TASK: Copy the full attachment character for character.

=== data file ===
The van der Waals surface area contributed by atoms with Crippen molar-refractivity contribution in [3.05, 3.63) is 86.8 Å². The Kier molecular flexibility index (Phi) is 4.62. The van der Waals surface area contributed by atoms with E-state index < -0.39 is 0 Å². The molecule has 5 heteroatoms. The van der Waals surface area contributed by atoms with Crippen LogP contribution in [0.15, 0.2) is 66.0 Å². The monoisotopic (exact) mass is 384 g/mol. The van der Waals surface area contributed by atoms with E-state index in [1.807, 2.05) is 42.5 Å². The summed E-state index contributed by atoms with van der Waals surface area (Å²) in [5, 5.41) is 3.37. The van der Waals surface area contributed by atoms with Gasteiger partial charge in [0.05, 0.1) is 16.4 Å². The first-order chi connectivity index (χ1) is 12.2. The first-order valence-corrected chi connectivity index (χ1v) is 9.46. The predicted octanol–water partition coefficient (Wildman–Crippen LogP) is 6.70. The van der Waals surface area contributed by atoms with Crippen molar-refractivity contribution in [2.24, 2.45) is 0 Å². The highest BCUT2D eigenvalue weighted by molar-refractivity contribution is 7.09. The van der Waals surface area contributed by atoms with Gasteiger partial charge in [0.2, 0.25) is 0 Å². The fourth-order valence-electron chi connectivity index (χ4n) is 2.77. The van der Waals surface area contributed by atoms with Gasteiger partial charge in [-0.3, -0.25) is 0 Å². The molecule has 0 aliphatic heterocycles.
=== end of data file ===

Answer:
The van der Waals surface area contributed by atoms with Crippen molar-refractivity contribution in [3.05, 3.63) is 86.8 Å². The Kier molecular flexibility index (Phi) is 4.62. The van der Waals surface area contributed by atoms with E-state index < -0.39 is 0 Å². The molecule has 5 heteroatoms. The van der Waals surface area contributed by atoms with Crippen LogP contribution in [0.15, 0.2) is 66.0 Å². The monoisotopic (exact) mass is 384 g/mol. The van der Waals surface area contributed by atoms with E-state index in [1.807, 2.05) is 42.5 Å². The summed E-state index contributed by atoms with van der Waals surface area (Å²) in [5, 5.41) is 3.37. The van der Waals surface area contributed by atoms with Gasteiger partial charge in [0.05, 0.1) is 16.4 Å². The first-order chi connectivity index (χ1) is 12.2. The first-order valence-corrected chi connectivity index (χ1v) is 9.46. The predicted octanol–water partition coefficient (Wildman–Crippen LogP) is 6.70. The van der Waals surface area contributed by atoms with Crippen molar-refractivity contribution in [2.24, 2.45) is 0 Å². The highest BCUT2D eigenvalue weighted by molar-refractivity contribution is 7.09. The van der Waals surface area contributed by atoms with Gasteiger partial charge in [0.2, 0.25) is 0 Å². The fourth-order valence-electron chi connectivity index (χ4n) is 2.77. The van der Waals surface area contributed by atoms with Gasteiger partial charge in [-0.3, -0.25) is 0 Å². The molecule has 0 aliphatic heterocycles.